Up at the top Keo was there and asked to take MY picture. He said I was the first person in all the years, and he is there every day, to ever go to the falls in a wheelchair. Gee, he could have told me that BEFORE I dragged myself up the railings (seriously without those, I don’t know how it would be possible).
Heading back to Hilo we stopped at a recommended wood shop, the best in the islands if not farther. They not only sold various carved hardwoods, like the Hawaiian Koa hardwood but also sell boards of hardwood for your own projects. As you can see they also sell amazing glass plates/platters. This was just one shop in a tiny old plantation town, the store fronts like something out of the Waltons, untouched since the 1920’s, a dozen stores on a side road. Just down the road was a building from 1820 with glass intact (yes, old 1820 glass unvandalized), it must have been a sorting station for workers now gone that the road connecting this wild side of the Big Island has come. For instance the Japanese workers created a thriving Japan Town in Hilo which was wiped out completely in the 1940’s Tsunami which levelled it leaving no place for those Japanese shipped off the islands to return to.
In this shop not only did Linda find her wild white ginger lotion but I found something that I will be saving towards, sending half of my weekly allotment towards until it is paid. As you can see it is a small three drawer 11 inch cabinet made of the hardwood Koa with Zebrawood handles and groove and tongue tight fitting – no nails. A real work of art and small enough to keep by me at the computer for medication and other needed items. Linda meanwhile was buying ONE bottle of her lotion. I asked the owner if there was anywhere else she could get this? And the owner thought MAYBE…. I asked if anywhere on the mainland, and no, nowhere off this island, nowhere in Hilo or big town. A small micro business, that smelled like the real deal and couldn’t be replaced. She hemmed and worried at the luxury of getting herself TWO bottles. So I asked her if she would get me a bottle (she steals my hand and face moisturizers shamelessly!) and she reply immediately that she would! Problem solved.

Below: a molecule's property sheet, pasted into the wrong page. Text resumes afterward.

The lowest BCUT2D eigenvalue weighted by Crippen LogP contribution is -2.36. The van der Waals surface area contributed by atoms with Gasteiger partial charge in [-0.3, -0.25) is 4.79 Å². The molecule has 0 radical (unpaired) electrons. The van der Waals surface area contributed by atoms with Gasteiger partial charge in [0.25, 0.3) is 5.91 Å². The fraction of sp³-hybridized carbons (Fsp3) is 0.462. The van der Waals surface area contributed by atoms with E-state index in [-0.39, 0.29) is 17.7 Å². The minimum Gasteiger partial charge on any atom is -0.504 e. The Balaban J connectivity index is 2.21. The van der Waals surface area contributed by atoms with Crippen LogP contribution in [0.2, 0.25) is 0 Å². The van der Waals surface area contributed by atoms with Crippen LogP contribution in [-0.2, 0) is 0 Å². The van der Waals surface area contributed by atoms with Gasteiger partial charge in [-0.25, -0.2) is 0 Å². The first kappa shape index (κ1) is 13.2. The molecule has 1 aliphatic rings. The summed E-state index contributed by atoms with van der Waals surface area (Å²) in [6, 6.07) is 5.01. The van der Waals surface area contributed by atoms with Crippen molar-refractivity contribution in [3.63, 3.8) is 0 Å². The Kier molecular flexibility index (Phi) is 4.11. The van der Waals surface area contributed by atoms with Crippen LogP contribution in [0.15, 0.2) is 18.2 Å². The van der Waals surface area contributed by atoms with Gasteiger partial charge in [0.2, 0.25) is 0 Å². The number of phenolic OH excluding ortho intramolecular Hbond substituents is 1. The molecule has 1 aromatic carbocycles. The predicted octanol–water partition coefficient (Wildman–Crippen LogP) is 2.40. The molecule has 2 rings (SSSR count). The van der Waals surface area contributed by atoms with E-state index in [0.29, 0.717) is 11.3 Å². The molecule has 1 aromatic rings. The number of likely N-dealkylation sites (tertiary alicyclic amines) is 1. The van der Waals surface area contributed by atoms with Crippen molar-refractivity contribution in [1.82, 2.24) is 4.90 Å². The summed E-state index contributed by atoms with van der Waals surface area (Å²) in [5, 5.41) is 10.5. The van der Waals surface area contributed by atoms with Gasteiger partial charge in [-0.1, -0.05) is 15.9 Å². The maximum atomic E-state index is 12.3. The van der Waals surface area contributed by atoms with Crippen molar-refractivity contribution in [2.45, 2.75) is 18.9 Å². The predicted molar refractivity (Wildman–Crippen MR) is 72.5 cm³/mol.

We were heading to Ken’s who for 17 years has won the Best in Hawaii in restaurants, and the USA Today Newspaper among others named as the top 10 places for breakfast in the USA. But before that we stopped at the farmers market. Here I am examining some carved jade that this seller got from her uncle in upper China. After getting our fresh produce for the stir fry tonight we all ended up with something, as for example Linda bought me a braclet with a Hawaiian petroglyph in it. But I will show that tomorrow.
At Ken's, Linda and Cheryl radiated joy just looking at the menu. Or as Cheryl said, “In a place like this you don’t eat until you are full, you eat until you are tired.” Linda ended up getting the waffles with macadamia nut on top – they smelled divine (we plan to visit a macadamia factory on the way to the airport tomorrow).
After eating, the fatigue of pulling myself up from the falls and the talking all came together and I passed out, then started a seizure cycle, so we headed home. I was conscious by the time we hit the lava road and we entered our estate to see that a single hibiscus had bloomed for us on the bush by the house. It is the state flower of Hawaii and a good place to stop for today.
12 hours ago